A virus that causes childhood coughs and colds could help in the fight against primary liver cancer, according to a study. Reovirus stimulates the body's own immune system to kill off the cancerous cells, the researchers at the University of Leeds found. In addition, reovirus is able to kill off the hepatitis C virus — a common cause of primary liver cancer — at the same time, the team discovered.
These early-stage findings are important because primary liver cancer is the third highest cause of cancer deaths worldwide and, if surgery is not an option, the prognosis is poor.
"Ultimately we hope that by simultaneously treating the tumor, and the hepatitis virus that is driving the growth of the tumor, we may provide a more effective therapy and improve the outcomes for patients," study co-leader Dr Stephen Griffin, associate professor of viral oncology at the University of Leeds, said. "Current treatments for liver cancer that can't be removed by surgery are mainly palliative — with chemotherapy only tending to prolong life, rather than cure — and it can have significant side effects."
Reovirus can cause respiratory illnesses and stomach upsets in children but by adulthood most people have been exposed to it and, therefore, it does not cause illness.
The University of Leeds team, whose study is published this week in the journal Gut, found that reovirus was successful in treating both liver cancer cells grown in the laboratory and those taken directly from patients undergoing surgery.
When introduced into the body, reovirus stimulates an immune system factor known as interferon, which in turn causes the activation of a specific white blood cell called a Natural Killer cell. These Natural Killer cells then kill both the tumor, and cells infected with the hepatitis C virus.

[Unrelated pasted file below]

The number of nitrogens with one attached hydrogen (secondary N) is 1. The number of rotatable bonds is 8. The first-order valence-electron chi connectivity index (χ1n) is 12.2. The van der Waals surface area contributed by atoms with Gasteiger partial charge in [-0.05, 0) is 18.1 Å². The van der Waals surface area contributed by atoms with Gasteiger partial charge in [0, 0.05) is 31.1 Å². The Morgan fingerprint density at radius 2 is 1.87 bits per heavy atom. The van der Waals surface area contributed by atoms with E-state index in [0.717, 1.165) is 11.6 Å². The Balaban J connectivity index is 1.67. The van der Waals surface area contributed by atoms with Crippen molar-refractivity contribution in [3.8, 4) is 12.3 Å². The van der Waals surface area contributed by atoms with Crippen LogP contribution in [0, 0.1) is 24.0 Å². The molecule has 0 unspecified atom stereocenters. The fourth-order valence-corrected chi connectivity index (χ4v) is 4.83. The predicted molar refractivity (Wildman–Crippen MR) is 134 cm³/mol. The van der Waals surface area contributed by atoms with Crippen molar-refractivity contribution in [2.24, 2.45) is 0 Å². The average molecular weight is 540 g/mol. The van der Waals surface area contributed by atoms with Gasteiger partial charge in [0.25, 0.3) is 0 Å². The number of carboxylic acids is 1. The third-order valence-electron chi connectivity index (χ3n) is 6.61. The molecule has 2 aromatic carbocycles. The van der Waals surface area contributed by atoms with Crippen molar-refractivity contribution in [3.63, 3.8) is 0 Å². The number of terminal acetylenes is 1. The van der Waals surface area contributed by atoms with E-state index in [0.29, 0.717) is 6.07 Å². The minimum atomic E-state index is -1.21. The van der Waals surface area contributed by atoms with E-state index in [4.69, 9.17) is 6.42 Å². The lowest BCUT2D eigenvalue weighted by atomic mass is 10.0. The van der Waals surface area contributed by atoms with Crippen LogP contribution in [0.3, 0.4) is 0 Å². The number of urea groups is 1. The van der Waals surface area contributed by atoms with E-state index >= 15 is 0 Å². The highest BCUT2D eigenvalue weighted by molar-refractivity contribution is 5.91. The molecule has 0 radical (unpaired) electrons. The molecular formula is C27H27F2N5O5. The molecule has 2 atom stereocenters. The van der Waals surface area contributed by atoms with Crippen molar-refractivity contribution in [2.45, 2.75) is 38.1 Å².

Stimulating the immune system to kill cancer cells is known as immunotherapy. It differs from chemotherapy, in which the actual drugs kill the cancer cells.
The researchers are now hoping to start the first in-human clinical trials.
"Our study establishes a completely new type of viral immunotherapy for the most common primary liver cancer type, hepatocellular carcinoma, which has a very poor prognosis in its advanced form," said study co-leader Professor Alan Melcher. "Using a mixture of experiments in human cancer samples and mice, our research showed that the reovirus therapy switches on the host immune system to attack cancer cells — as well as suppressing the replication of hepatitis C virus, which is linked to many hepatocellular cancers. We also showed that reovirus therapy could be used to treat a range of other cancer types associated with viral infection, including Epstein Barr Virus-associated lymphoma."